Rawls said at the panel that both visions are critical parts of the opera.
"That's the world of Moses, the geometry of that world and the spiraling, fractal imagination of Jane as she sees the chaos of the city achieve a kind of logic," he said. "We've tried to overlay these two maps in different ways on the show, and put people on them and think about the layers of movement."
That required a high degree of cooperation and interaction, Greenstein said in an interview earlier this week, amongst themselves and with collaborators that have been brought on board like Tracy K. Smith, who wrote the libretto.
"One of the things about this opera that is unusual is the extent to which it was not any one of us that said this is my project, and you are all the moons around my planet," Greenstein said. "We wanted to tell it in such a way that each of us carries the weight of telling the story."
Among the guiding ideas of their collaboration, including the notion that it was a love triangle between Moses and Jacobs and the city itself, was that it couldn't be black and white. The story of their battle has reached a mythic level — Moses cast as the power-mad villain and Jacobs as the hero who "saved" Greenwich Village.
But it is useful to remember that Moses' commitment to a narrow understanding of "open space" changed the way New Yorkers engaged with the natural world, and that most would agree that too few vital public works projects have been accomplished since his fall from power. And on the other hand, as Greenstein noted, Jacobs' vision of ideal urban life planted the seeds for the sort of gentrification that is in some ways the most urgent problem many cities face today.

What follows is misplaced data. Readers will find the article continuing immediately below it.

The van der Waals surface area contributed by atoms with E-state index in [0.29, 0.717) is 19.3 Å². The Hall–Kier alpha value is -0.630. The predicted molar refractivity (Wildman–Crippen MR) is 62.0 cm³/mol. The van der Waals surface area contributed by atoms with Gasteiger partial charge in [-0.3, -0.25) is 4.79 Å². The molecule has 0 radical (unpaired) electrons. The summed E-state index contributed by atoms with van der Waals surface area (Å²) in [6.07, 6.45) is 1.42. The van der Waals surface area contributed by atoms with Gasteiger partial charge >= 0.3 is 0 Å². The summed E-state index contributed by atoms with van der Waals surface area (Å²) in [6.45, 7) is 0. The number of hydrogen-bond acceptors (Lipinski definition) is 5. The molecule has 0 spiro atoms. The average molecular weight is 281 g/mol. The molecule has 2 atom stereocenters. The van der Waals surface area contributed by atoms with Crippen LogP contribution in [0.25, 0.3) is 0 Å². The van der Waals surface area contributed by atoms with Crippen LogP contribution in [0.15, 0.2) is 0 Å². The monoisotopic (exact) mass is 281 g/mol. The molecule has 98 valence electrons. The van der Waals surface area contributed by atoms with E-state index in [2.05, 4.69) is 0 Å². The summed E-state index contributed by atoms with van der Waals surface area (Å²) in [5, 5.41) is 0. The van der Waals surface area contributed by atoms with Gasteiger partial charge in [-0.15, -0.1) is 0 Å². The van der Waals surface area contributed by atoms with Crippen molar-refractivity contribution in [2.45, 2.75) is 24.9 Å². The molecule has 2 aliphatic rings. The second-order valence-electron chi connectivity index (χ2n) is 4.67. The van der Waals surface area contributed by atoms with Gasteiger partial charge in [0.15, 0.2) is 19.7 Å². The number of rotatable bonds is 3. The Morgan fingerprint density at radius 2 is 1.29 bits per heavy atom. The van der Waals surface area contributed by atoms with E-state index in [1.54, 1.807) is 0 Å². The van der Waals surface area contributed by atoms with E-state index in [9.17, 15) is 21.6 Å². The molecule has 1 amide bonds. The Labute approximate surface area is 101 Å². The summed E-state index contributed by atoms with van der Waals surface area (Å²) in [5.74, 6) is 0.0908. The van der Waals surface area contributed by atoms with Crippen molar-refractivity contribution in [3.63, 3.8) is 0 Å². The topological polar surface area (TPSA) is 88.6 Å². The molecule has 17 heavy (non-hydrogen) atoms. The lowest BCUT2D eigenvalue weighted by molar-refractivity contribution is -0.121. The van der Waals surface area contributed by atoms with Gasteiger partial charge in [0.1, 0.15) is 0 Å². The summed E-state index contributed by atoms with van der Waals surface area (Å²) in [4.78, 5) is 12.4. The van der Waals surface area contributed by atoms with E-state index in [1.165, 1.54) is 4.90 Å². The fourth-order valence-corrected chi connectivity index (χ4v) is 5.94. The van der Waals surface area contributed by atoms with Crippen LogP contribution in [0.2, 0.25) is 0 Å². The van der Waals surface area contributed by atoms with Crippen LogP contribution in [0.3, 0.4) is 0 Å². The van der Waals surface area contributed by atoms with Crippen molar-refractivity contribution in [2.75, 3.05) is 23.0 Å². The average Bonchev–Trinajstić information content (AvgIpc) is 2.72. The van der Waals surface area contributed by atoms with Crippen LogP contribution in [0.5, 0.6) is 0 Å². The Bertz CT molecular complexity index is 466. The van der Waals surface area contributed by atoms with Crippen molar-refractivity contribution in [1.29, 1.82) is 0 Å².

Which is why in creating the opera he said they were eager to present their "duality as myths and as real flesh and blood people with real emotions."
Greenstein said much of the opera's plot tracks to specific historic moments, and sets the scene for Moses' and Jacobs' titanic clash, but that his favorite scenes came when he could look into his characters.
"I'm really interested in the moments where time seems to stop," he said. "That's the most operatic moment, when you are peeling back the outer, known elements of a figure you think you know from the public record."
The opera also marks one of the longer works for Greenstein as a composer. His previous acclaimed work is often described as "indie classical," which defies easily categorization into genre. His work often features bright pop-like or hip-hop beats, with complicated classical harmonic structures. He said his approach is not about being bound to earlier forms, but about crafting something individual, with all its idiosyncrasies, that is open to the world and unexpected influences.
It's a kind of approach he learned at Williams, with the liberal arts ideal. He noted that in addition to his studies, he also learned a lot organizing a contemporary music series. It was about collaborating with peers, and working for people who didn't necessarily share his interests.
"To be exposed to as wide a variety of perspectives and disciplines as possible only benefits the artistic process," Greenstein said.